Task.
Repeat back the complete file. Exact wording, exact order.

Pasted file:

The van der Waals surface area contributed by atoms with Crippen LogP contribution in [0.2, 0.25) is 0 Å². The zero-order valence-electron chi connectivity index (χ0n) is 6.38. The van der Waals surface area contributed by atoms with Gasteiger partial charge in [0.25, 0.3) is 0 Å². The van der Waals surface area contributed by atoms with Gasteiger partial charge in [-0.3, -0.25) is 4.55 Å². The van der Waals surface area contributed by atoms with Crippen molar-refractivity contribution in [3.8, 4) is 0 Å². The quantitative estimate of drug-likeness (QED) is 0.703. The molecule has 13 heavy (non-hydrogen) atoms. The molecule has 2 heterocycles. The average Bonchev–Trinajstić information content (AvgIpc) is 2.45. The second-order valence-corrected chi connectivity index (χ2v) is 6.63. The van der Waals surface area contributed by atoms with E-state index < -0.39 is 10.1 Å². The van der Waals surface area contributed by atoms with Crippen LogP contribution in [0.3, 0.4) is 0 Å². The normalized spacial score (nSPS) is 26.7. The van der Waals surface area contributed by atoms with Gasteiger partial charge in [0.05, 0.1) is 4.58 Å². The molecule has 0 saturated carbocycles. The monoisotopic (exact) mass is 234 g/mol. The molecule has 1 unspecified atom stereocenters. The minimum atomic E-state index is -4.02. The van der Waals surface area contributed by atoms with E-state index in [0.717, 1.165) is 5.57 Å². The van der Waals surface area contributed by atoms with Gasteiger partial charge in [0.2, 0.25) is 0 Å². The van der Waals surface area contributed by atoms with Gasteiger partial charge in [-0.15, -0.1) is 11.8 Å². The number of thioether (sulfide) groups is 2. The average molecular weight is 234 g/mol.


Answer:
The van der Waals surface area contributed by atoms with Crippen LogP contribution in [0.2, 0.25) is 0 Å². The zero-order valence-electron chi connectivity index (χ0n) is 6.38. The van der Waals surface area contributed by atoms with Gasteiger partial charge in [0.25, 0.3) is 0 Å². The van der Waals surface area contributed by atoms with Gasteiger partial charge in [-0.3, -0.25) is 4.55 Å². The van der Waals surface area contributed by atoms with Crippen molar-refractivity contribution in [3.8, 4) is 0 Å². The quantitative estimate of drug-likeness (QED) is 0.703. The molecule has 13 heavy (non-hydrogen) atoms. The molecule has 2 heterocycles. The average Bonchev–Trinajstić information content (AvgIpc) is 2.45. The second-order valence-corrected chi connectivity index (χ2v) is 6.63. The van der Waals surface area contributed by atoms with E-state index < -0.39 is 10.1 Å². The van der Waals surface area contributed by atoms with Crippen LogP contribution in [0.3, 0.4) is 0 Å². The normalized spacial score (nSPS) is 26.7. The van der Waals surface area contributed by atoms with Gasteiger partial charge in [0.05, 0.1) is 4.58 Å². The molecule has 0 saturated carbocycles. The monoisotopic (exact) mass is 234 g/mol. The molecule has 1 unspecified atom stereocenters. The minimum atomic E-state index is -4.02. The van der Waals surface area contributed by atoms with E-state index in [0.717, 1.165) is 5.57 Å². The van der Waals surface area contributed by atoms with Gasteiger partial charge in [0.2, 0.25) is 0 Å². The van der Waals surface area contributed by atoms with Gasteiger partial charge in [-0.15, -0.1) is 11.8 Å². The number of thioether (sulfide) groups is 2. The average molecular weight is 234 g/mol.